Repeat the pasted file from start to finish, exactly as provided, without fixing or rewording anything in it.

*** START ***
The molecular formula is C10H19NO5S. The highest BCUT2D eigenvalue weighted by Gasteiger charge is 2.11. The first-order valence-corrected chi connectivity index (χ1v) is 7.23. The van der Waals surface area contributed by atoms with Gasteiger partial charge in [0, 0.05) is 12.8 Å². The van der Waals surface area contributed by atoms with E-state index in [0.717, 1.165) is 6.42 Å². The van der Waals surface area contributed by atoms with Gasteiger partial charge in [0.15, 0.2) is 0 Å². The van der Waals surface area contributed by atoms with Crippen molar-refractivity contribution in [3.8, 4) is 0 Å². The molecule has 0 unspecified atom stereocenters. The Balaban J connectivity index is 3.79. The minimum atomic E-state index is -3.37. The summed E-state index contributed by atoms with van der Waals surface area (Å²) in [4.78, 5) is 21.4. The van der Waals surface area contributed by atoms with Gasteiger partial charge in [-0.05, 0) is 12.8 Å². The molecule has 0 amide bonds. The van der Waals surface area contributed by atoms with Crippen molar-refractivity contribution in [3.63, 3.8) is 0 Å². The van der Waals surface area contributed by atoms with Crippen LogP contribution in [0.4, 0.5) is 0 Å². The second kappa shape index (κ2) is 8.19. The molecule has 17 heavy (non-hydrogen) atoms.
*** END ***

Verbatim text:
The molecular formula is C10H19NO5S. The highest BCUT2D eigenvalue weighted by Gasteiger charge is 2.11. The first-order valence-corrected chi connectivity index (χ1v) is 7.23. The van der Waals surface area contributed by atoms with Gasteiger partial charge in [0, 0.05) is 12.8 Å². The van der Waals surface area contributed by atoms with E-state index in [0.717, 1.165) is 6.42 Å². The van der Waals surface area contributed by atoms with Gasteiger partial charge in [0.15, 0.2) is 0 Å². The van der Waals surface area contributed by atoms with Crippen molar-refractivity contribution in [3.8, 4) is 0 Å². The molecule has 0 unspecified atom stereocenters. The Balaban J connectivity index is 3.79. The minimum atomic E-state index is -3.37. The summed E-state index contributed by atoms with van der Waals surface area (Å²) in [4.78, 5) is 21.4. The van der Waals surface area contributed by atoms with Gasteiger partial charge in [-0.05, 0) is 12.8 Å². The molecule has 0 amide bonds. The van der Waals surface area contributed by atoms with Crippen molar-refractivity contribution in [3.63, 3.8) is 0 Å². The van der Waals surface area contributed by atoms with Crippen LogP contribution in [0.4, 0.5) is 0 Å². The second kappa shape index (κ2) is 8.19. The molecule has 17 heavy (non-hydrogen) atoms.